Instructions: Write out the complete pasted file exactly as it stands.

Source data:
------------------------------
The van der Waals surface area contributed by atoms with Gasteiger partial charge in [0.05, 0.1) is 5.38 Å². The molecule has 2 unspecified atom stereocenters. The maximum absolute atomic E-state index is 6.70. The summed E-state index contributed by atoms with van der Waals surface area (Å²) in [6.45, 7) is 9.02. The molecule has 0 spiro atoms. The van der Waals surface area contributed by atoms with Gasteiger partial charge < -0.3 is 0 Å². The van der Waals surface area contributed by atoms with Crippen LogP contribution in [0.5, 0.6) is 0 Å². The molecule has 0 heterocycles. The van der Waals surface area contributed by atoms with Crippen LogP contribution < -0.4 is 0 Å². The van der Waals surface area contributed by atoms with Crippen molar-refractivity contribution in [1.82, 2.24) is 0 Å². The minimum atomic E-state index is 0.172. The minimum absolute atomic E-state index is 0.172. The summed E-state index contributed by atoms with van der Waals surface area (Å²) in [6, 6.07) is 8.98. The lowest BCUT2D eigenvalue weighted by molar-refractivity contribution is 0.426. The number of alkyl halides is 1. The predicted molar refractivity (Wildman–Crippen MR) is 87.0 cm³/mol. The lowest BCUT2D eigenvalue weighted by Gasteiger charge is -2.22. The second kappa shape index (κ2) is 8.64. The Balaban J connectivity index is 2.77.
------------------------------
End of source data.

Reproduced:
The van der Waals surface area contributed by atoms with Gasteiger partial charge in [0.05, 0.1) is 5.38 Å². The molecule has 2 unspecified atom stereocenters. The maximum absolute atomic E-state index is 6.70. The summed E-state index contributed by atoms with van der Waals surface area (Å²) in [6.45, 7) is 9.02. The molecule has 0 spiro atoms. The van der Waals surface area contributed by atoms with Gasteiger partial charge < -0.3 is 0 Å². The van der Waals surface area contributed by atoms with Crippen LogP contribution in [0.5, 0.6) is 0 Å². The molecule has 0 heterocycles. The van der Waals surface area contributed by atoms with Crippen LogP contribution < -0.4 is 0 Å². The van der Waals surface area contributed by atoms with Crippen molar-refractivity contribution in [1.82, 2.24) is 0 Å². The minimum atomic E-state index is 0.172. The minimum absolute atomic E-state index is 0.172. The summed E-state index contributed by atoms with van der Waals surface area (Å²) in [6, 6.07) is 8.98. The lowest BCUT2D eigenvalue weighted by molar-refractivity contribution is 0.426. The number of alkyl halides is 1. The predicted molar refractivity (Wildman–Crippen MR) is 87.0 cm³/mol. The lowest BCUT2D eigenvalue weighted by Gasteiger charge is -2.22. The second kappa shape index (κ2) is 8.64. The Balaban J connectivity index is 2.77.